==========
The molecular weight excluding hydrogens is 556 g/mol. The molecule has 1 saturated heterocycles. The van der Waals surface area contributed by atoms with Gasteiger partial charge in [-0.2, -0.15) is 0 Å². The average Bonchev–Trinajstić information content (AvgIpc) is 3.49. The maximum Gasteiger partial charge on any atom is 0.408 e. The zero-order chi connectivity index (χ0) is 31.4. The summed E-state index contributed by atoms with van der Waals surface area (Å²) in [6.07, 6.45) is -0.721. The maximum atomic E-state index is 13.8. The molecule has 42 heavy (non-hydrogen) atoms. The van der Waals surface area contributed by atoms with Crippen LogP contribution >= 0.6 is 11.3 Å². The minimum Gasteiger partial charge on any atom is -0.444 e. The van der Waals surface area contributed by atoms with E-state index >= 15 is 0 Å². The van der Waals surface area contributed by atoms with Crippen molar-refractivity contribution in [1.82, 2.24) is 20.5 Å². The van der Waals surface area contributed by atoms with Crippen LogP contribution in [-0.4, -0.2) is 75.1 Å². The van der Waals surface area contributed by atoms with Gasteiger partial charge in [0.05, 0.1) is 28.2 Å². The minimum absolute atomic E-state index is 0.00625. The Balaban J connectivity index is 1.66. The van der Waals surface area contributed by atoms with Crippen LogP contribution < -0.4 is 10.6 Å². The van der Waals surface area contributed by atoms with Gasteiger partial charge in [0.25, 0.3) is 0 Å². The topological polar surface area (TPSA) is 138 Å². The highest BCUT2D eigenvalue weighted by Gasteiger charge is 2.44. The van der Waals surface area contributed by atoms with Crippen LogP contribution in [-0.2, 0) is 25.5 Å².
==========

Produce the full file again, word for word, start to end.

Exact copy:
The molecular weight excluding hydrogens is 556 g/mol. The molecule has 1 saturated heterocycles. The van der Waals surface area contributed by atoms with Gasteiger partial charge in [-0.2, -0.15) is 0 Å². The average Bonchev–Trinajstić information content (AvgIpc) is 3.49. The maximum Gasteiger partial charge on any atom is 0.408 e. The zero-order chi connectivity index (χ0) is 31.4. The summed E-state index contributed by atoms with van der Waals surface area (Å²) in [6.07, 6.45) is -0.721. The maximum atomic E-state index is 13.8. The molecule has 42 heavy (non-hydrogen) atoms. The van der Waals surface area contributed by atoms with Crippen LogP contribution >= 0.6 is 11.3 Å². The minimum Gasteiger partial charge on any atom is -0.444 e. The van der Waals surface area contributed by atoms with E-state index >= 15 is 0 Å². The van der Waals surface area contributed by atoms with Crippen molar-refractivity contribution in [1.82, 2.24) is 20.5 Å². The van der Waals surface area contributed by atoms with Crippen LogP contribution in [-0.4, -0.2) is 75.1 Å². The van der Waals surface area contributed by atoms with Gasteiger partial charge in [0.05, 0.1) is 28.2 Å². The minimum absolute atomic E-state index is 0.00625. The Balaban J connectivity index is 1.66. The van der Waals surface area contributed by atoms with Crippen LogP contribution < -0.4 is 10.6 Å². The van der Waals surface area contributed by atoms with Gasteiger partial charge in [0.25, 0.3) is 0 Å². The topological polar surface area (TPSA) is 138 Å². The highest BCUT2D eigenvalue weighted by Gasteiger charge is 2.44. The van der Waals surface area contributed by atoms with Crippen LogP contribution in [-0.2, 0) is 25.5 Å².